Côte d’Ivoire : Three organisations lodge an appeal against presidential amnesty

Press release
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On National Peace Day in Côte d’Ivoire (1), FIDH, MIDH and LIDHO are revealing the appeal lodged with President Alassane Ouattara against the amnesty order of 6 August 2018. This amnesty concerns 800 persons involved in crimes committed during the post-electoral crisis of 2010-2011. It includes high-ranking military officers and political leaders from both sides of the conflict. Our organisations call on the authorities of Côte d’Ivoire to reverse this decision in order to guarantee an access to justice for the victims of serious human rights violations, according to the obligations of the State of Côte d’Ivoire. The former amnesties of 2003 and 2007 did not prevent the perpetration of other serious crimes. A lasting peace in Côte d’Ivoire will only be possible if those responsible for the most serious crimes are in fact prosecuted.

« The decision to amnesty is unacceptable because it is illegal, but also because its intention is to annihilate the hopes for justice of victims who have been participating since 2011 in the judicial proceedings. Several dozens of alleged perpetrators have already been convicted. Drawing a line on certain people’s responsibilities does not consolidate peace, as was declared, but rather sets the ground for future tensions that no one wants to relive in Côte d’Ivoire »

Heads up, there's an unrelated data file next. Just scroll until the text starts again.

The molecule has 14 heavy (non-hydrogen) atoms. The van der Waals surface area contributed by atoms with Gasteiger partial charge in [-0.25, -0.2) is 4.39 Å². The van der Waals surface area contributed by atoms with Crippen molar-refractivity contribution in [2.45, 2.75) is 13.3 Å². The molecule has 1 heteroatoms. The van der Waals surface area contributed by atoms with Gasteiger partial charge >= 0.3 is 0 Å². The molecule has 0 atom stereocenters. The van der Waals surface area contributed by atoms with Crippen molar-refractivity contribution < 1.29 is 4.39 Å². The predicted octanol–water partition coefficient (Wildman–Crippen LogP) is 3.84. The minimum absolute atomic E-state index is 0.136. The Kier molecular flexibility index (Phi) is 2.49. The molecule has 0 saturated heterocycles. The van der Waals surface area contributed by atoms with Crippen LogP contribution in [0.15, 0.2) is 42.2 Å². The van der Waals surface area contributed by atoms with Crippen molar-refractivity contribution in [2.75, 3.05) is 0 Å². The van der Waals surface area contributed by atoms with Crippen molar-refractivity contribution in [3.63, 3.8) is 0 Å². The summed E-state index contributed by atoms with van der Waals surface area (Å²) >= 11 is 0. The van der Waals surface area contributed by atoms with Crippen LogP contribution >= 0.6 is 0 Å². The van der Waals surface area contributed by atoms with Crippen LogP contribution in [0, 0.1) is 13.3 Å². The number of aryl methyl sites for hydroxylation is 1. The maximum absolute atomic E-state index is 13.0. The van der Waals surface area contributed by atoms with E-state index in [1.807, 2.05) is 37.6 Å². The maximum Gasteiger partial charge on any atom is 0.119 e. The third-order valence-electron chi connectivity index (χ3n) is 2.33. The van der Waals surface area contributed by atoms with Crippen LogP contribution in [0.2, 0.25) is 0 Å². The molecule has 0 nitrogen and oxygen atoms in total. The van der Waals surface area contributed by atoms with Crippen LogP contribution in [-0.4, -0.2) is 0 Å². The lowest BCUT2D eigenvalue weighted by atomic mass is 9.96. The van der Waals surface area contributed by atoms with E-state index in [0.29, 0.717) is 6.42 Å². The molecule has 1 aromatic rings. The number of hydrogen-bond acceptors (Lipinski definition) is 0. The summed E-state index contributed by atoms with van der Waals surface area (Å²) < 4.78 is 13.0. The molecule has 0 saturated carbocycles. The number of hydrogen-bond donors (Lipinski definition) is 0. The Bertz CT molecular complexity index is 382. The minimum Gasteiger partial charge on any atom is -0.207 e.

Yacouba Doumbia, lawyers of the victims and president of the MIDH.

FIDH, MIDH and LIDHO are accompanying 250 victims of the 2010-2011 post-electoral crisis before national courts. In an appeal filed on 5 Octobre with the President, our organisations have asked the Head of State to repeal his decree 2018/669 of 6 August 2018 providing amnesty, and adopted in violation of the Constitution of Côte d’Ivoire. If no answer is given by the President in due time (2), this appeal will be presented to the administrative chambers of the Supreme Court.

This appeal is primarily based on the illegality of this decision with regards to the Constitution. The President can not make a decree in terms of justice or amnesty if the National Assembly did not allow him to do so. In fact, the National Assembly has allowed the President to make decrees during the year 2018 (3), but only « regarding the economy and finances ». The decree is thus illegal because President Ouattara did not have the power to make such a decision which is strictly a matter of national representation.

Beyond this flagrant violation of the Constitution, the appeal filed by our organisations is based on the State of Côte d’Ivoire’s obligations to guarantee the respect for human rights and thus to prosecute those responsible for crimes of war and crimes against humanity. President Ouattara, as the national and international investigation commissions (4), had confirmed that such crimes had been committed during the crisis. Several international treaties ratified by Côte d’Ivoire (5) compel the State to prosecute the perpetrators of these crimes and preclude amnesty.